SUBOXONE AND SUBUTEX INFORMATION
OPIATE DRUGS, OPIOID DRUGS, ENDORPHINS AND ENDOPHIN DOWNLOADS
Before understanding how buprenorphine, an opioid, works, it is necessary to understand the way that all opioids and opiates work in our bodies.
An opiate is a substance that is obtained from the opium plant like:
An opioid is a synthetic narcotic that acts like an opiate in the body like:
Opioids and Opiates activate receptors in the brain that increase endorphin production. The word "endorphin" was created by combining endogenous (something originating in an organism) and morphine. Endorphins are protein molecules that bind with receptors located in your brain, spinal cord, and other nerve endings. Simply put, endorphins block pain signals from reaching the brain.
Think for a moment about what happens when you bend your elbow. There are bones moving against bones. When you breathe your chest expands your ribs. Were it not for endorphins, many of the normal acts of life—breathing, walking, talking--would be uncomfortable or even painful.
Endorphins are naturally produced by a variety of activities such as running, swimming, cycling, skiing, deep breathing, and even laughter. Because of our different DNA and metabolisms, the amount of endorphins produced by us and what activity is required for their production varies. For some people they may start to feel “high” after exercising for ten minutes but others may not get a similar feeling until they have exercised for 20 minutes or even longer.
Interesting for those of us who love chocolate, there is now evidence that endorphin production is elevated by chocolate. It is also elevated by eating hot chili peppers—the hotter the peppers the more endorphin production. Music has also been found to stimulate the production of endorphins.
The body also naturally produces endorphins by sending chemicals to activate endorphin receptors. These receptors are molecules on the surfaces of cells to which opioid compounds attach and through which they exert their effects. Different types of these receptors are present in the brain.
This may at least partially account for the fact that some of us are more sensitive to pain than others. Some of us can fall and not feel more than discomfort while others may experience real pain when they fall. Many believe that the difference between feeling pain and not feeling pain is directly related to endorphin production in our bodies.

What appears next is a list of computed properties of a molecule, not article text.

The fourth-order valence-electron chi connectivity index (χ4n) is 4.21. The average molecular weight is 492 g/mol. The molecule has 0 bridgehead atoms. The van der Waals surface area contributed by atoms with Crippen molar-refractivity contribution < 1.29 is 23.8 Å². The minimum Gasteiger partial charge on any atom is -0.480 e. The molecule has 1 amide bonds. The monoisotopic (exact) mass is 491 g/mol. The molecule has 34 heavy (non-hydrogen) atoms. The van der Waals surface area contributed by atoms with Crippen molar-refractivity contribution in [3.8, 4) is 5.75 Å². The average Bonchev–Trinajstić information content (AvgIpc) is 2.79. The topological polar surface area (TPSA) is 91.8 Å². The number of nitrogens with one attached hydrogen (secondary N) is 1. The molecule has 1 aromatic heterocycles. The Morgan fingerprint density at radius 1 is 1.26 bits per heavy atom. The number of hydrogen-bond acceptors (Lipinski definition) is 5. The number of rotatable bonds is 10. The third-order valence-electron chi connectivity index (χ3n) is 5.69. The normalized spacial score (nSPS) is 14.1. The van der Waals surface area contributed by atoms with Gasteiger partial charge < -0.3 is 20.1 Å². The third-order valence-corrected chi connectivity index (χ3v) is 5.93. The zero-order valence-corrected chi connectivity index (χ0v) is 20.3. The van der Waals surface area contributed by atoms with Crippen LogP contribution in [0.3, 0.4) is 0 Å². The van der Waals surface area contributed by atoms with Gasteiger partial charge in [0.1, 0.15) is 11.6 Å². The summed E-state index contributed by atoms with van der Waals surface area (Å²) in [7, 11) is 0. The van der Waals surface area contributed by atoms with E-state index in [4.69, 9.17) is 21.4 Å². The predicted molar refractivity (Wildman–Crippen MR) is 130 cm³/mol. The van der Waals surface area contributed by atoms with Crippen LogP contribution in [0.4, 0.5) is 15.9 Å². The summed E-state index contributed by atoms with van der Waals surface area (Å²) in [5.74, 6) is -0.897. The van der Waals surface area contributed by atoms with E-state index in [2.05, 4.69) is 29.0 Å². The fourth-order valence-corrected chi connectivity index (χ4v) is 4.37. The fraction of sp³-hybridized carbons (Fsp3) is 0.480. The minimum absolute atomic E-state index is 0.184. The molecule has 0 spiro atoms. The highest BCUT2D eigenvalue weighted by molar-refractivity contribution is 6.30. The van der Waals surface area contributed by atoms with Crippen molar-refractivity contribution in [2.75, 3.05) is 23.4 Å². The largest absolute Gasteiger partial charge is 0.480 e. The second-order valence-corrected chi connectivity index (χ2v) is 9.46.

For our normal activities, the body does a good job of keeping us from feeling pain. However, if we experience unusual pain, like from a medical surgery or dental surgery, the body may not create enough endorphins to block the pain signals and we will feel the pain.
When the person feels more pain than the body can handle with natural endorphin production, endorphin downloads are accomplished by taking a prescribed or unprescribed opioid.
These drugs accomplish the endorphin download by activating endorphin receptors and the resulting endorphins block the pain signals by increasing the endorphin production in the body.
Taking one or two of these pills to block the pain signals while the body is healing is not going to create dependence or addiction. You are still taking drugs that disrupt your body’s normal functions, but much more serious problems can and do arise when the pain blockers are taken for longer periods of time. This continued use of drugs to obtain endorphin downloads can lead to dependence or addiction.
Read About Dependence And Addiction, How Drugs Create Dependency And Addiction And The Purpose Of Pain—Part 3.
From one of our patients:
“My experiences at Novus are nothing more than life changing and memorable. It’s a wonderful place. You’ve done something very awesome here at Novus.”
If you or someone you care about is taking Suboxone or Subutex and needs help,
CALL Novus Medical Detox Center NOW:
We are available 24 hours a day, 7 days a week to help. We can help you arrange a safer, more comfortable Suboxone detox or Subutex detox to help you on the way to permanently ending your opioid dependency or addiction.
Suboxone & Subutex Detox & Addiction Resources:
- Read Novus Detox Suboxone Success Stories
- Read Articles by the Director on Suboxone Information
- Read Suboxone Detox News